Today's post comes to us from Workforce Institute board member and Skeptical Guy, John Hollon.
When some people talk, others sit up and listen.
So it is with well-known HR technology analyst Josh Bersin. He recently wrote that he believes that the U.S. economy is getting ready to take off, and that a booming job market will be right behind it.
Others have been making the same case, but Bersin takes the forecast to another level when he says that, "We are about to enter one of the hottest job markets in a decade."
That's a bold statement considering how strong the job market was prior to the global pandemic and lockdown, but he points out that we're already operating with 13% more open jobs than we had a year ago, and, that estimates from Goldman Sachs predict that the unemployment rate will drop to 4% by the end of the year.
That's amazing given what we all experienced in 2020, with a year-long lockdown and some of the worst unemployment numbers since the Great Depression.
Making the most of an internal talent marketplace
What's even more surprising is that Bersin not only makes the strong-but-obvious case for better funding and management of your talent acquisition team, but also to "accelerate your internal talent marketplace" as well. And THAT tells you that the concept of an internal talent marketplace has now graduated from niche concept to mainstream business practice.
Don't know what an internal talent marketplace is exactly?
Here is some background: It's a more efficient, technology-driven employee management and retention system. Better retention is the one of the big end-goals, and an internal talent marketplace does that by tracking the skill-set of employees and then helping them to develop and build upon their skills. This sometimes means upskilling (building upon and advancing someone's current skills), or reskilling (training in new skills).
But an internal talent marketplace does something else as well -- it tracks what skills employees have, what jobs they have worked in, and works with them to build a career path within the organization. The larger goal is to better utilize employees when internal openings occur. As a result, filling openings with current staff as part of their career growth experience becomes more important than just recruiting people from the outside whenever a position opens up.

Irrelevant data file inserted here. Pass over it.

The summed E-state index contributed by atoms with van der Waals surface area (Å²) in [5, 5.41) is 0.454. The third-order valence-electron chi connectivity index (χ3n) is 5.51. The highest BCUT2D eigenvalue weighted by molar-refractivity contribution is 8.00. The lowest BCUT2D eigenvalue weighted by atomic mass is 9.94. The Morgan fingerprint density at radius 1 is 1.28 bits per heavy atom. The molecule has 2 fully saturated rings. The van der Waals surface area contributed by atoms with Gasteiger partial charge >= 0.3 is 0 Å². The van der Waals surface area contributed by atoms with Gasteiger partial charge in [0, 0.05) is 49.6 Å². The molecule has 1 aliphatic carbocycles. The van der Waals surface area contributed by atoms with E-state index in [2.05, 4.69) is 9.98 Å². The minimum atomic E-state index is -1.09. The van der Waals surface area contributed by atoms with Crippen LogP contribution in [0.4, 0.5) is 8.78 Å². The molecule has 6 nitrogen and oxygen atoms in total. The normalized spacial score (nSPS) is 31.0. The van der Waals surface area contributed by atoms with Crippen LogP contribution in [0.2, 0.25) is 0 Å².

Some companies have done this for years, but the pandemic and lockdown made the internal talent marketplace a more important concept and built on the notion that current employees were important resources that could be utilized all over an organization.
As Bersin put it:
"(During a labor shortage) It starts to take months to find people, and employees with in-demand skills start job-hopping. This makes an even bigger case for internal mobility.
One of the most exciting innovations in HR is the creation of internal talent marketplaces. Big companies like Cisco and IBM have had strong internal mobility programs for years. Now, technology can help any company manage and facilitate internal mobility much more efficiently.
For example, if you have a good talent mobility system, you can identify employees with key skills (such as marketing professionals, software engineers or analysts) and move them from business unit to business unit based on demand. This is a good thing for employees' careers and greatly increases the dynamism of your company. It's also much less expensive than hiring externally."
Filling that opening with someone right under your nose
It sounds obvious -- Why wouldn't companies want to look to current employees first and give them a shot at internal opportunities that open up?
Well, as people who have worked for a few years know, a great many organizations are pretty terrible about letting employees know about open positions inside the company. And, growing and promoting employees takes a deep commitment from top management and a strong company culture that puts a premium on making it happen today, tomorrow, and in the months and years to come.
Deloitte probably described the thinking behind internal talent marketplaces best:
"The business opportunity is clear-cut. First, you can avoid replacement and recruitment costs incurred when people leave. But even greater is the opportunity to reshape your employment brand and workplace culture. Many of today's youngest workers are eager to build their careers rapidly and want to work for organizations that challenge them and promote them quickly. Internal mobility – how that happens–is not just a way to retain talent. It also helps to create a powerful magnet for people outside your organization who seek professional growth.
The result? The talent market can see your organization as one that champions ambition and performance in everything it does. Think about what kind of talent you'll attract and keep – whether inside or outside your organization."
Yes, maybe the U.S. economy is ready to take off and recruiting and hiring will go gangbusters again. But even if it does, embracing internal talent marketplaces is a good thing for smart companies to do. After all, the person who may be the best fit for that job you're trying to fill might already be working for you ... and right under your nose.
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